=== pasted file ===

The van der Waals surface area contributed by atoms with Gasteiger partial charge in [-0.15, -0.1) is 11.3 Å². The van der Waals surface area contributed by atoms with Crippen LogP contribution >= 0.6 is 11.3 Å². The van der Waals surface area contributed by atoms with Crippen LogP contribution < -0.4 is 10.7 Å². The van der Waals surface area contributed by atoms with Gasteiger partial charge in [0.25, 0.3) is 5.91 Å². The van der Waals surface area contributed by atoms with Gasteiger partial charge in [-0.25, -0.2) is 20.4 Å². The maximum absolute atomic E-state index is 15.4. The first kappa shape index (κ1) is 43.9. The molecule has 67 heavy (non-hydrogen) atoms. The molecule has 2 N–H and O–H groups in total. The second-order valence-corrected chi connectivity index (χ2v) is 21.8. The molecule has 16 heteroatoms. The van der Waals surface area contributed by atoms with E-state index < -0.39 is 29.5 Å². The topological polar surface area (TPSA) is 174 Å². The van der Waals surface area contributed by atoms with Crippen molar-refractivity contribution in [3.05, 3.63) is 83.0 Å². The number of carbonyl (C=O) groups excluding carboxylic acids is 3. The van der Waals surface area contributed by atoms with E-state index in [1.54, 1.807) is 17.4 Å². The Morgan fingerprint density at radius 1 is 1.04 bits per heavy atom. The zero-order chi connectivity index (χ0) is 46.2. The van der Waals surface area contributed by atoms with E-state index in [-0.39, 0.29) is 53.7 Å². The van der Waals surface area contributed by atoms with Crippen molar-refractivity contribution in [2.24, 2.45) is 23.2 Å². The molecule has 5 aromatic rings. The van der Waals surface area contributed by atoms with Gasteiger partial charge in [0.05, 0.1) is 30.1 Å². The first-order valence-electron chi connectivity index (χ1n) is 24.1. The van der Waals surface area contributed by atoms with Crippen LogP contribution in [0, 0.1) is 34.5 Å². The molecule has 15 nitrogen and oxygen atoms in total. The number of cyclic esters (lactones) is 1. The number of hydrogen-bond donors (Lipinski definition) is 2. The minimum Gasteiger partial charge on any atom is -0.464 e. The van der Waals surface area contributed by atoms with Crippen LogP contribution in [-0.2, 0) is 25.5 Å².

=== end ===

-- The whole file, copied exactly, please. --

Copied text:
The van der Waals surface area contributed by atoms with Gasteiger partial charge in [-0.15, -0.1) is 11.3 Å². The van der Waals surface area contributed by atoms with Crippen LogP contribution >= 0.6 is 11.3 Å². The van der Waals surface area contributed by atoms with Crippen LogP contribution < -0.4 is 10.7 Å². The van der Waals surface area contributed by atoms with Gasteiger partial charge in [0.25, 0.3) is 5.91 Å². The van der Waals surface area contributed by atoms with Gasteiger partial charge in [-0.25, -0.2) is 20.4 Å². The maximum absolute atomic E-state index is 15.4. The first kappa shape index (κ1) is 43.9. The molecule has 67 heavy (non-hydrogen) atoms. The molecule has 2 N–H and O–H groups in total. The second-order valence-corrected chi connectivity index (χ2v) is 21.8. The molecule has 16 heteroatoms. The van der Waals surface area contributed by atoms with E-state index < -0.39 is 29.5 Å². The topological polar surface area (TPSA) is 174 Å². The van der Waals surface area contributed by atoms with Crippen molar-refractivity contribution in [3.05, 3.63) is 83.0 Å². The number of carbonyl (C=O) groups excluding carboxylic acids is 3. The van der Waals surface area contributed by atoms with E-state index in [1.54, 1.807) is 17.4 Å². The Morgan fingerprint density at radius 1 is 1.04 bits per heavy atom. The zero-order chi connectivity index (χ0) is 46.2. The van der Waals surface area contributed by atoms with E-state index in [-0.39, 0.29) is 53.7 Å². The van der Waals surface area contributed by atoms with Crippen molar-refractivity contribution in [2.24, 2.45) is 23.2 Å². The molecule has 5 aromatic rings. The van der Waals surface area contributed by atoms with Gasteiger partial charge in [0.05, 0.1) is 30.1 Å². The first-order valence-electron chi connectivity index (χ1n) is 24.1. The van der Waals surface area contributed by atoms with Crippen LogP contribution in [0, 0.1) is 34.5 Å². The molecule has 15 nitrogen and oxygen atoms in total. The number of cyclic esters (lactones) is 1. The number of hydrogen-bond donors (Lipinski definition) is 2. The minimum Gasteiger partial charge on any atom is -0.464 e. The van der Waals surface area contributed by atoms with Crippen LogP contribution in [-0.2, 0) is 25.5 Å².